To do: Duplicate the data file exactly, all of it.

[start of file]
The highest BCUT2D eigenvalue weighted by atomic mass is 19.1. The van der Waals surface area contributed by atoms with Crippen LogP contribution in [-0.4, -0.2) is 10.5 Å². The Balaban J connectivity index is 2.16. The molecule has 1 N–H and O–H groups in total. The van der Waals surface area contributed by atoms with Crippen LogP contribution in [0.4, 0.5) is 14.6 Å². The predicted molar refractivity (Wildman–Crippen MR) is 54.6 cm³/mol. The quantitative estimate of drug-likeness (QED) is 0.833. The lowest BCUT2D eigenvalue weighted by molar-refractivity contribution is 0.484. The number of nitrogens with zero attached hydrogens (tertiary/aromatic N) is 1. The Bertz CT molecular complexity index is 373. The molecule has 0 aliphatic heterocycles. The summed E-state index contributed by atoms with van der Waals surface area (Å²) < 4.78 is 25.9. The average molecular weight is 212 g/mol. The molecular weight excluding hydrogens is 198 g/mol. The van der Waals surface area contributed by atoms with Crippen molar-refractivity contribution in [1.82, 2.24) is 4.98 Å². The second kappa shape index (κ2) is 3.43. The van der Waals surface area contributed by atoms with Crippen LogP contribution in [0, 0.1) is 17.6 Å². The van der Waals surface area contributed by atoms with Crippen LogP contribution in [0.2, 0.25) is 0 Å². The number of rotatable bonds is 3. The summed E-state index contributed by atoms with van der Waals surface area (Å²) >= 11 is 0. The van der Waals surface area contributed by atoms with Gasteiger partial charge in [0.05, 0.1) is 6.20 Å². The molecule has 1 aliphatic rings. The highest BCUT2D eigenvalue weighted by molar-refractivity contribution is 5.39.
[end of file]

The highest BCUT2D eigenvalue weighted by atomic mass is 19.1. The van der Waals surface area contributed by atoms with Crippen LogP contribution in [-0.4, -0.2) is 10.5 Å². The Balaban J connectivity index is 2.16. The molecule has 1 N–H and O–H groups in total. The van der Waals surface area contributed by atoms with Crippen LogP contribution in [0.4, 0.5) is 14.6 Å². The predicted molar refractivity (Wildman–Crippen MR) is 54.6 cm³/mol. The quantitative estimate of drug-likeness (QED) is 0.833. The lowest BCUT2D eigenvalue weighted by molar-refractivity contribution is 0.484. The number of nitrogens with zero attached hydrogens (tertiary/aromatic N) is 1. The Bertz CT molecular complexity index is 373. The molecule has 0 aliphatic heterocycles. The summed E-state index contributed by atoms with van der Waals surface area (Å²) < 4.78 is 25.9. The average molecular weight is 212 g/mol. The molecular weight excluding hydrogens is 198 g/mol. The van der Waals surface area contributed by atoms with Crippen molar-refractivity contribution in [1.82, 2.24) is 4.98 Å². The second kappa shape index (κ2) is 3.43. The van der Waals surface area contributed by atoms with Crippen LogP contribution in [0, 0.1) is 17.6 Å². The van der Waals surface area contributed by atoms with Crippen LogP contribution in [0.2, 0.25) is 0 Å². The number of rotatable bonds is 3. The summed E-state index contributed by atoms with van der Waals surface area (Å²) >= 11 is 0. The van der Waals surface area contributed by atoms with Gasteiger partial charge in [0.05, 0.1) is 6.20 Å². The molecule has 1 aliphatic rings. The highest BCUT2D eigenvalue weighted by molar-refractivity contribution is 5.39.